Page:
We'd only traveled a few feet when Lior found a small octopus. It was sitting on top of the coral reef, balled up and camouflaged the exact same light brown color and texture as the reef itself. Lior removed his snorkel and used it to very gently prod the octopus, trying to get it to realize that it had been spotted. The octopus would try hard to not react at all, then assume a more recognizable octopus shape just long enough to skitter away a foot or two, finally resuming its balled-up stance.

Later, back in the boat, Lior told me he was trying to get the octopus to wrap itself around his arm. Incredible as it sounds he's apparently been successful at it in the past. "I guess that octopus wasn't very sociable," he said.

Lior claimed I was lucky to have seen the octopus. Since starting his job he's been on maybe 250 dives and has seen only three of them. Yeah yeah yeah, very lucky. Again, it had less of an effect on me than if I'd seen it on TV.

We'd only been submerged for about ten minutes when I couldn't handle it anymore. I signaled I wanted to surface, and without even trying, I guess I did. According to reports from people on the boat it looked like I surfaced unnaturally fast. The captain speculated that I might have lost my weight belt. (I didn't.)

Tossed around by the waves on the surface, I got seasick. I feel stupid having to report this but I actually puked a little bit. Maybe it was all that seawater I'd swallowed. Yikes, that would have been a real disaster if it had happened 25 feet down, wouldn't it.

I REALLY wanted to get out of the water, but we were a long way from the boat. I was as close to freaking out as I've ever been in my life. Lior asked "Do you feel sick?" and I answered with an emphatic "YES!" The second instructor grabbed ahold of my tank and started swimming towards the ladder at the rear of the boat. It took a Herculean effort on my part to escape to my own special little quiet place in my head. My seasickness subsided through sheer force of will. I managed to get back into the boat mostly under my own power and fell into a heap.

I couldn't get out of the damn wetsuit. The stupid thing acted like it owned me. I'd pull on it with all my remaining strength and it would budge like maybe half an inch. It took so much effort that I was on the verge of being seasick again. I had to stop and not think about it several times.

We got back to port at 4:30PM. I have seldom been so happy to be ANYWHERE as I was when I set foot on the dock in my own dry clothes. No more pitching and rolling. Alas, this was the point at which I had no choice but to start dealing with all that suppressed fear I had carefully filed away for later.

Everything looked wrong. I felt like I was seeing the world through tiny slits. Colors were washed out. My hearing was, naturally, shot. I couldn't concentrate on anything anyone said, I'd lose comprehension after two or three words. I couldn't hear or understand myself, and subsequently I suspect I was talking far too loud. My peripheral vision wasn't working. I didn't trust my lungs to breathe for me involuntarily, I felt a pathological need to do it all "manually," just in case. I could barely walk, I was dizzy, on the verge of falling down. I felt unnaturally heavy.

Mom came and got us. I had her drive me right back to the hotel. I announced that I wasn't doing one single solitary thing for the rest of the night, including eating. The very idea made me want to throw up.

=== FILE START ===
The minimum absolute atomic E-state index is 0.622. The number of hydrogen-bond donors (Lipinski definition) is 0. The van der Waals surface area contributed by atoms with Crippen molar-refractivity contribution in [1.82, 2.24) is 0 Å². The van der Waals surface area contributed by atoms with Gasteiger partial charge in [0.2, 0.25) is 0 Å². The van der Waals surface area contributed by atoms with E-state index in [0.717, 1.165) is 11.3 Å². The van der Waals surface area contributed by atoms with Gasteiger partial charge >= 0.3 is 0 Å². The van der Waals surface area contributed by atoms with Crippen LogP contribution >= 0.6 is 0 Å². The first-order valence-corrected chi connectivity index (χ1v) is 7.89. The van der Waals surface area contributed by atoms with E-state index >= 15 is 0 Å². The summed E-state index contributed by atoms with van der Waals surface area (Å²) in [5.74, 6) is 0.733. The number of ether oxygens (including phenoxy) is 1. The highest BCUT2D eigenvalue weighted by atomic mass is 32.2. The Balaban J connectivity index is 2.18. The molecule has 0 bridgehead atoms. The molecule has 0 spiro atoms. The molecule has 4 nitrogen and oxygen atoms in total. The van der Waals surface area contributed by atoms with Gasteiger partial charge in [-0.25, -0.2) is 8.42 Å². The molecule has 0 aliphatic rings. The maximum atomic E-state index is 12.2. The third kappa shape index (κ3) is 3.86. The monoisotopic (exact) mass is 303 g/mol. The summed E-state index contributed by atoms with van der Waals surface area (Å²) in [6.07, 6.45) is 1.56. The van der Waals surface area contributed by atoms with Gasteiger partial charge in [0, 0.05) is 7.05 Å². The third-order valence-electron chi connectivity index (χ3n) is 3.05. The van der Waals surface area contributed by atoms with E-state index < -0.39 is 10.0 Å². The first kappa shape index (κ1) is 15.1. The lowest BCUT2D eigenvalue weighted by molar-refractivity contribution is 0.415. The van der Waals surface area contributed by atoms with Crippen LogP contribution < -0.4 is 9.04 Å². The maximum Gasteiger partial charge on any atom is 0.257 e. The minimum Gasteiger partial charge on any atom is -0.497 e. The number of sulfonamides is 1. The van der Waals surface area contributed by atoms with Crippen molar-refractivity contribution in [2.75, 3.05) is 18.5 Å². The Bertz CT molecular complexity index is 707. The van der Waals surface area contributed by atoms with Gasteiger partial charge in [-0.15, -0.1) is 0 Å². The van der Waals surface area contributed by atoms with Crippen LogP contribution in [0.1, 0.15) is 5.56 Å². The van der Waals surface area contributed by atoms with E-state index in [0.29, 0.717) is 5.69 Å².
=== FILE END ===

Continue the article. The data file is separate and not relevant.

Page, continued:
We got back to the hotel. Slimy with salt water, I had no choice but to take a shower. Alone at last, I had my chance to weep like a baby. I felt like my dog had just died.

I fell into bed, exhausted. Remembering the bad dreams I had the night after my first climbing experience, I feared the worst. When I woke up it was around 9:00PM. I had slept for four hours and had no dreams that I can remember, thank god.

The pool at our hotel is huge, about four times bigger than the ones most places have, a waterfall at one end, surrounded by lush vegetation and palm trees. Very relaxing. I went out there and laid on a chaise lounge, trying to get my equilibrium back. It wasn't really working.

I went back to bed after a few hours. I had only one dream I can remember. There were only fleeting visuals, nothing I could make out. It was about nothing but breathing. It was hard for me to draw breath, each one accompanied by that hospital-like "whoosh" sound. Hold it, wait, exhale. Lots of bubbles, all around my face. Repeat, ad infinitum.

As I write this the dive was five days ago. My ears still aren't back to normal. I have the worst possible sort of "suntan," very uneven. The back of my right hand is as good as burned, my nose is peeling, my lower arms are about right, most of my body is as white as the day I was born. The white areas on my chest show where the straps for the SCUBA tank went, that must have happened when we were practicing at the hotel pool.

As horrible as it was, I'm not sorry I did it. It was a peak experience. I'm only going to have a limited number of those in my entire life. Everybody needs to be jolted out of themselves every now and then.

Will I go again? I honestly don't know. It will depend on how I feel about it weeks from now, months from now. If I do it certainly won't be for "recreation," but because I feel a need for another good freak-out.

My first time climbing was pretty unsettling also, but nothing like this. At least when climbing you get to stay the same old weight you've always been. Your lungs are still your own. You don't have to try to exist in a medium 800 times more dense than the one you're used to.

Climbing was a small, sharp stab to my psyche. Diving is a big, dull ache.